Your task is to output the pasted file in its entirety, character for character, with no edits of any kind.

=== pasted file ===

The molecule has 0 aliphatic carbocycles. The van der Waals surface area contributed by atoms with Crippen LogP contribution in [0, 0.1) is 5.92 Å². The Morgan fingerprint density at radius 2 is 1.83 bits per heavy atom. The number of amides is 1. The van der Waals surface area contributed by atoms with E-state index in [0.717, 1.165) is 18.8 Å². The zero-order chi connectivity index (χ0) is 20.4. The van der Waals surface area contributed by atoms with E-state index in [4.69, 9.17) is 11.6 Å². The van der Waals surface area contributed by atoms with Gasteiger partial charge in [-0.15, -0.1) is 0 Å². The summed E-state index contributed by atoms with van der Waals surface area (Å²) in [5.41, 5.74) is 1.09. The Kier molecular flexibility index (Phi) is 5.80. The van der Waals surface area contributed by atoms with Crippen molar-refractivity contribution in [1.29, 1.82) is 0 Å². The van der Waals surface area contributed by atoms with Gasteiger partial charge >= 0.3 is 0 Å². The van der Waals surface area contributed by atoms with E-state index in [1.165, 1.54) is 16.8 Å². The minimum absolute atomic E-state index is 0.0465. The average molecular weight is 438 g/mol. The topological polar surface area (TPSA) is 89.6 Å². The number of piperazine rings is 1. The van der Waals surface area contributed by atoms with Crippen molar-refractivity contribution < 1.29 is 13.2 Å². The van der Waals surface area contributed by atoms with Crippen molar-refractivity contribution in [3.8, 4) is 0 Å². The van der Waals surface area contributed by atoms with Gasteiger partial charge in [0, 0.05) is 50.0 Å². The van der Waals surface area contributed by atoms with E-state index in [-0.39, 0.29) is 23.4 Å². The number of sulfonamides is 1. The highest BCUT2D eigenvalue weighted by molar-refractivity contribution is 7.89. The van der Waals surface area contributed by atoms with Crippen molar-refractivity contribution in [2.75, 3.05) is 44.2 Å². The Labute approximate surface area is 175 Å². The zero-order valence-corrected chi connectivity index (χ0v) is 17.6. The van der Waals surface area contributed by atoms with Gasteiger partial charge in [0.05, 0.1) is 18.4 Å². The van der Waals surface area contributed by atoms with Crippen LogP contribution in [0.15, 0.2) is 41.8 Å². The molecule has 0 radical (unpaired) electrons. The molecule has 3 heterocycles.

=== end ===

The molecule has 0 aliphatic carbocycles. The van der Waals surface area contributed by atoms with Crippen LogP contribution in [0, 0.1) is 5.92 Å². The Morgan fingerprint density at radius 2 is 1.83 bits per heavy atom. The number of amides is 1. The van der Waals surface area contributed by atoms with E-state index in [0.717, 1.165) is 18.8 Å². The zero-order chi connectivity index (χ0) is 20.4. The van der Waals surface area contributed by atoms with E-state index in [4.69, 9.17) is 11.6 Å². The van der Waals surface area contributed by atoms with Gasteiger partial charge in [-0.15, -0.1) is 0 Å². The summed E-state index contributed by atoms with van der Waals surface area (Å²) in [5.41, 5.74) is 1.09. The Kier molecular flexibility index (Phi) is 5.80. The van der Waals surface area contributed by atoms with Crippen molar-refractivity contribution in [1.29, 1.82) is 0 Å². The van der Waals surface area contributed by atoms with Gasteiger partial charge >= 0.3 is 0 Å². The van der Waals surface area contributed by atoms with E-state index in [1.165, 1.54) is 16.8 Å². The minimum absolute atomic E-state index is 0.0465. The average molecular weight is 438 g/mol. The topological polar surface area (TPSA) is 89.6 Å². The number of piperazine rings is 1. The van der Waals surface area contributed by atoms with Crippen molar-refractivity contribution < 1.29 is 13.2 Å². The van der Waals surface area contributed by atoms with Crippen molar-refractivity contribution in [3.8, 4) is 0 Å². The van der Waals surface area contributed by atoms with Gasteiger partial charge in [0, 0.05) is 50.0 Å². The van der Waals surface area contributed by atoms with E-state index in [-0.39, 0.29) is 23.4 Å². The number of sulfonamides is 1. The highest BCUT2D eigenvalue weighted by molar-refractivity contribution is 7.89. The van der Waals surface area contributed by atoms with Crippen molar-refractivity contribution in [2.75, 3.05) is 44.2 Å². The Labute approximate surface area is 175 Å². The zero-order valence-corrected chi connectivity index (χ0v) is 17.6. The van der Waals surface area contributed by atoms with Gasteiger partial charge in [0.05, 0.1) is 18.4 Å². The van der Waals surface area contributed by atoms with Crippen LogP contribution in [0.15, 0.2) is 41.8 Å². The molecule has 0 radical (unpaired) electrons. The molecule has 3 heterocycles.